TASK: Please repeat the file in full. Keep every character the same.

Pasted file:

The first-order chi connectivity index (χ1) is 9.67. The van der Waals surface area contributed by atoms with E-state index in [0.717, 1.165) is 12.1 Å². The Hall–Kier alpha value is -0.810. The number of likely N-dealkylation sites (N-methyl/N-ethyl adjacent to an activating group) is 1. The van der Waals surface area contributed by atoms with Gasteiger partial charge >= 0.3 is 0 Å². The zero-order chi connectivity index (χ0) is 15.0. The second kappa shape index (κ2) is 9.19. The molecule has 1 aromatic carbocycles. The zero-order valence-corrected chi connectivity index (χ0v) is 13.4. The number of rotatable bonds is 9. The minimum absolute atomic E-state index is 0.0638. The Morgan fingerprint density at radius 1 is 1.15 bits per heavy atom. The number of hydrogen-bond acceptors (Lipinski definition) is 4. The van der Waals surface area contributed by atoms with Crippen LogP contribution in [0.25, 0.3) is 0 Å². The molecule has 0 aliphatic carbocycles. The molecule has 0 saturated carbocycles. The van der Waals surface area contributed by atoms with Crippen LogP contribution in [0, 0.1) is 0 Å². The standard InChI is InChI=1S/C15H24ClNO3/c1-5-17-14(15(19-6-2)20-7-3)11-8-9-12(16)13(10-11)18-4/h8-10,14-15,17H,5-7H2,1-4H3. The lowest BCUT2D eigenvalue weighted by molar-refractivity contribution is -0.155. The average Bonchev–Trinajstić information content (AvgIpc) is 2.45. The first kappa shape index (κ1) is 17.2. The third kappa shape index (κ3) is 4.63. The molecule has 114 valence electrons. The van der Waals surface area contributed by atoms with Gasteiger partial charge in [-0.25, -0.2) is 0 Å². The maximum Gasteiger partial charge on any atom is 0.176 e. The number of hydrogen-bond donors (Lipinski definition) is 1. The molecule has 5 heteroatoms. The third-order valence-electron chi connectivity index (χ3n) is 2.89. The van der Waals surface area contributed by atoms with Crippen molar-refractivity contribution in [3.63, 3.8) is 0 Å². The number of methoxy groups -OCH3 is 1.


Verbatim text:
The first-order chi connectivity index (χ1) is 9.67. The van der Waals surface area contributed by atoms with E-state index in [0.717, 1.165) is 12.1 Å². The Hall–Kier alpha value is -0.810. The number of likely N-dealkylation sites (N-methyl/N-ethyl adjacent to an activating group) is 1. The van der Waals surface area contributed by atoms with Gasteiger partial charge >= 0.3 is 0 Å². The zero-order chi connectivity index (χ0) is 15.0. The second kappa shape index (κ2) is 9.19. The molecule has 1 aromatic carbocycles. The zero-order valence-corrected chi connectivity index (χ0v) is 13.4. The number of rotatable bonds is 9. The minimum absolute atomic E-state index is 0.0638. The Morgan fingerprint density at radius 1 is 1.15 bits per heavy atom. The number of hydrogen-bond acceptors (Lipinski definition) is 4. The van der Waals surface area contributed by atoms with Crippen LogP contribution in [0.25, 0.3) is 0 Å². The molecule has 0 aliphatic carbocycles. The molecule has 0 saturated carbocycles. The van der Waals surface area contributed by atoms with Crippen LogP contribution in [0, 0.1) is 0 Å². The standard InChI is InChI=1S/C15H24ClNO3/c1-5-17-14(15(19-6-2)20-7-3)11-8-9-12(16)13(10-11)18-4/h8-10,14-15,17H,5-7H2,1-4H3. The lowest BCUT2D eigenvalue weighted by molar-refractivity contribution is -0.155. The average Bonchev–Trinajstić information content (AvgIpc) is 2.45. The first kappa shape index (κ1) is 17.2. The third kappa shape index (κ3) is 4.63. The molecule has 114 valence electrons. The van der Waals surface area contributed by atoms with Gasteiger partial charge in [-0.25, -0.2) is 0 Å². The maximum Gasteiger partial charge on any atom is 0.176 e. The number of hydrogen-bond donors (Lipinski definition) is 1. The molecule has 5 heteroatoms. The third-order valence-electron chi connectivity index (χ3n) is 2.89. The van der Waals surface area contributed by atoms with Crippen molar-refractivity contribution in [3.63, 3.8) is 0 Å². The number of methoxy groups -OCH3 is 1.